Finding lost things…like this silver feather pin…

I thought: a magical intended coincidence!

In the next moment my hand went to my pocket, and there I found a long lost turquoise bracelet.

Finding lost things…like this turquoise bracelet…

It might be easy enough to say, “Well Cheryl, you only wear this dressy Pendleton coat a few times a year.”

But I know, during the time with David Whyte, something in me slipped through into a parallel reality. My new year cycle initiated just then.  The old  year ended, and the new year began with recovering something invisible yet visible and sacred.

With his signature charm and searching insight, David Whyte meditates on the frontiers of the past, present and future, sharing two poems inspired by his niece’s hike along El Camino de Santiago de Compostela in Spain.

This talk was presented at an official TED conference.

The Synthesis of Memory

Junipers, the Steens Mountains, Oregon – watercolor by Cheryl Renee Long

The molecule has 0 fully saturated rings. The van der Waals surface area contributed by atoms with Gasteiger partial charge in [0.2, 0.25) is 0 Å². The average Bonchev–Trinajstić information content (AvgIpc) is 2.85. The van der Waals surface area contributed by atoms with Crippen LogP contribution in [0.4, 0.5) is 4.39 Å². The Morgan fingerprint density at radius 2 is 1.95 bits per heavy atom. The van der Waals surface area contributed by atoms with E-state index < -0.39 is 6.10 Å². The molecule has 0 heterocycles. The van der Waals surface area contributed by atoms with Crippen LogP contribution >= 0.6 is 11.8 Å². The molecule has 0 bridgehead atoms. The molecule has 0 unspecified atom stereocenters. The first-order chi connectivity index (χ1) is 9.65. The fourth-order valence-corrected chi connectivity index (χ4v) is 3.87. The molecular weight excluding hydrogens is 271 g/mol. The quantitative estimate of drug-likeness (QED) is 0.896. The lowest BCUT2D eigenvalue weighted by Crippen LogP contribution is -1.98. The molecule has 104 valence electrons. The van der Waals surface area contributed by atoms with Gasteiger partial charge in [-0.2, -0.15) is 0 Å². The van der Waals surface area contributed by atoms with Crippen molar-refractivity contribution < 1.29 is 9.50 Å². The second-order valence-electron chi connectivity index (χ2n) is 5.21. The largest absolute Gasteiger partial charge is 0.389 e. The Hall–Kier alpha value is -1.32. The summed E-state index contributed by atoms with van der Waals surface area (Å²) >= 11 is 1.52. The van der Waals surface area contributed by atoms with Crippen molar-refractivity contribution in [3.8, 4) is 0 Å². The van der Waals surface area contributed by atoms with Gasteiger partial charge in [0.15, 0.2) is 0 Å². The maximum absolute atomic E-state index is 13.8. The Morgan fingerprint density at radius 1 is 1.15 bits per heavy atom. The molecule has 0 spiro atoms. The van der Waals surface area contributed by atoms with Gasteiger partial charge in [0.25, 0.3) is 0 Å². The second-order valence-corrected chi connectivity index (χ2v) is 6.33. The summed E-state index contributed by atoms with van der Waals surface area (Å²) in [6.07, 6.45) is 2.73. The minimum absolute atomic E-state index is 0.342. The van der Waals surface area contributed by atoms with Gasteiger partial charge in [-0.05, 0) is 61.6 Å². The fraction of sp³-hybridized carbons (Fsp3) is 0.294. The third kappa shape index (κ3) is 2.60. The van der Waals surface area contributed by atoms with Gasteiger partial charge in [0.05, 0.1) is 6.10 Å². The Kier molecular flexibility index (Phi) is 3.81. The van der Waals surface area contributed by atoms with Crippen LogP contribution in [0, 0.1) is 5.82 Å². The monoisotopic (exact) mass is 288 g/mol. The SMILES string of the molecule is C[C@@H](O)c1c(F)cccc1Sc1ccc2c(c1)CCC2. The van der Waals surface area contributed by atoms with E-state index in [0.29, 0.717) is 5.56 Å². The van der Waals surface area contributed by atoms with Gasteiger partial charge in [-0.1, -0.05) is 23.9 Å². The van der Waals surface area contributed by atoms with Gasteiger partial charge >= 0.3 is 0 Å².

Cliff Swallows, Canyonland, Utah,- watercolor by Cheryl Renee Long

Many artists notice that their best work emerges long after a visit or an experience.  Two paintings above are a synthesis of my memories. I did not use a photo reference, preferring instead to see what colors, what shapes emerged just from remembering. I did not use just one scene, Junipers is a composite. The landscape shows a repeating pattern of dotted  sagebrush, always a good element for a composition. I have many Juniper stories.  I remember the Pariah Canyon country; a juniper loaded with opalescent pale blue berries fluoresced in the starlight. I see junipers as sacred trees and possibly sentient in some way.

Cliff Swallows continue to be a persistent image for many years. We call these long term pictures in our minds Source Imagery.  I seem to have a thing for repeating dot patterns. I have seen these nests in Colorado, Utah, Oregon, and Washington. I am not sure why they hold such appeal for me. Cliff Swallows are free and beautiful birds. Their flight pattern is fascinating and they build nests from  permanent materials, and high on the cliffs, far from predators. I resonate with that.